Tuesday, September 7, 2010

The Kochtopus

Jane Mayer has an excellent -- and very disturbing -- article in the New Yorker on the Koch brothers, who have invested vast sums of money in opposing climate change legislation, environmental regulation, health care reform, and pretty much anything President Obama is trying to do. I found it hard to read, but it really shows what we're up against.

They run Koch Industries, an energy firm. They're worth $35 billion. And they're putting lots of money into fighting anything remotely progressive. Plus they micromanage the groups that they give money to, to make sure they spend it "right."

If you, like me, can't believe it when people call Obama a socialist, or wonder what's driving the Tea Party or why the absolute lies told by the right have so much currency, here's part of the explanation.

I find this scarier than Fox News. But I'm glad Jane Mayer is writing about them, because shining a bright light on people like this is about the only way I can think of to fight them.

5 comments:

Josh said...

Amanda Marcotte, if I may mention her, had a couple of fine commentaries on these guys: an analysis of the Kochian world view and the significance of the Koch Hall of Human Origins at the Smithsonian (I wish I were making that up!).

Nancy Jane Moore said...

She's referencing the Mayer article, too. Sounds like it affected her as much as it affected me. My father gave it to me and told me to read it. It was painful to read. The Smithsonian example is just one of many -- though it is awful that a museum of that caliber would hedge on the most important issue of the day because of where the money came from.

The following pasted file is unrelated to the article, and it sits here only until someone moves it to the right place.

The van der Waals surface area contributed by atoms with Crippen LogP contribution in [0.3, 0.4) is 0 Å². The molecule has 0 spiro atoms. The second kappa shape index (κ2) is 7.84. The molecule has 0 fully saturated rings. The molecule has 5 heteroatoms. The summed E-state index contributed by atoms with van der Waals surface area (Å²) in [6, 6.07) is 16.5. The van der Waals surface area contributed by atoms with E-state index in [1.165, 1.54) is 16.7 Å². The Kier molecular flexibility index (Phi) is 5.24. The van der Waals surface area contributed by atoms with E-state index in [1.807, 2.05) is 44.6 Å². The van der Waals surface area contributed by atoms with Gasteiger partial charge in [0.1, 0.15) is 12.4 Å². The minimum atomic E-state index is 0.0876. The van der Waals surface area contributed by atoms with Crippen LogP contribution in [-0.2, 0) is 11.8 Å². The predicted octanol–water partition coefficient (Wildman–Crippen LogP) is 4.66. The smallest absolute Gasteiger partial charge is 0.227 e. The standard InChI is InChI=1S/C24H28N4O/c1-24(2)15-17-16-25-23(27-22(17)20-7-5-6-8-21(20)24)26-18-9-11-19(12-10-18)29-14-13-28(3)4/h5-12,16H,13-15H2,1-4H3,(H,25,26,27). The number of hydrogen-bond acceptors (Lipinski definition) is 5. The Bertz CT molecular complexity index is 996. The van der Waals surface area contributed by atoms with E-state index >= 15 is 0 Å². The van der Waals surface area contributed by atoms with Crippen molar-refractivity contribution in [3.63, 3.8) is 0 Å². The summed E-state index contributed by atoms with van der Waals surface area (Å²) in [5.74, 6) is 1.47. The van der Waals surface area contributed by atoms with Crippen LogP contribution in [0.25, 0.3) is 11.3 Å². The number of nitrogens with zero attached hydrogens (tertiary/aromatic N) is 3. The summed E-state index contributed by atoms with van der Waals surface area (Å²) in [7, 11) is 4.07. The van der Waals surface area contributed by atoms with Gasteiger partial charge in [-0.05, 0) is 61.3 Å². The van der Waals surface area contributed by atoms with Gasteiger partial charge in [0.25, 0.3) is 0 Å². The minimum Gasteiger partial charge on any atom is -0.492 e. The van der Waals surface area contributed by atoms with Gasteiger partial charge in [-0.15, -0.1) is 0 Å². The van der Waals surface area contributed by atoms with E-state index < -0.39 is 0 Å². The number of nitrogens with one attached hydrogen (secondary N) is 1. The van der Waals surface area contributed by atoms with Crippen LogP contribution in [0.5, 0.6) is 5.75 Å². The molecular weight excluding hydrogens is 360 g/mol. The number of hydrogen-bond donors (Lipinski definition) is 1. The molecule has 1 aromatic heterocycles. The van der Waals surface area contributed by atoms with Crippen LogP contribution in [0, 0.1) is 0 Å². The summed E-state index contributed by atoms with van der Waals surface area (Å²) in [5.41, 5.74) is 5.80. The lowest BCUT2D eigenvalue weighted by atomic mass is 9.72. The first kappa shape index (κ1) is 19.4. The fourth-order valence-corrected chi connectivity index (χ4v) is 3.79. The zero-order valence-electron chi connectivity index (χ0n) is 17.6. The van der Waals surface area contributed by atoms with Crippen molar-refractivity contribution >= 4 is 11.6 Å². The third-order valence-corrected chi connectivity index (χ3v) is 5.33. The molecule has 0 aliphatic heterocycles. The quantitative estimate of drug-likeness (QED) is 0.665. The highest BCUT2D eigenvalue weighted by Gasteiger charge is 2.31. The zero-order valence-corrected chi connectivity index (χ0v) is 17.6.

Kristin said...

And yet these are not the only billionaires who are deciding public policy. I'm researching what's happening with "education reform" and wondering if we're going to end up with charter schools all over the country in the next three years, due in part to Gates, Broad, and who knows which other ones. (Koch? Fordham?) I've been reading various policy papers and they are frightening.

X. Trapnel said...

I think Kristin's point is crucial. The current social and political structures are set up in such a way that it's surprising we don't see *more* concerted efforts to fund large-scale social change (as opposed to everyday money-for-influence sorts of correuption). I suspect this is because few billionaires are radicals who truly believe in revolutionary change; the Kochs, by contrast to the Waltons, really do.

Anyway. My gripe about the article is that it focuses too much on the brothers, and too little on why, and to what effect, this sort of strategy works. After all, it's not like publishing this kind of piece can (or ought to, for that matter) lead to some sort of injunction against what they do. Because most of what they do consists of simply paying middle-class salaries to smart, politically-committed radicals, so that they can be full-time activists (whether at think-tanks or as 'grass-roots' organizers) or maintain the institutional & intellectual infrastructure for said activists.

X. Trapnel said...

Those who found the NYorker article interesting may want to check out this post by Julian Sanchez & the comment thread it started. He's a young guy who's unquestionably part of the Libertarian-Punditry-Complex, but who's also very much of the leftist, anti-authoritarian flavor (his recent work has been focused on surveillance abuse, for example). And the commenters are people who have some insider experience with the LPC. So it makes for an interesting discussion.

[I suppose I may as well say in the interests of disclosure that I've also had Koch $ at various points (scholarships, weekend conferences); I was at one point a fairly doctrinaire right-libertarian; I'm now, I dunno, a left-democratic-anarchist? But IHS & Liberty Fund are still, in some sense, 'my people'...]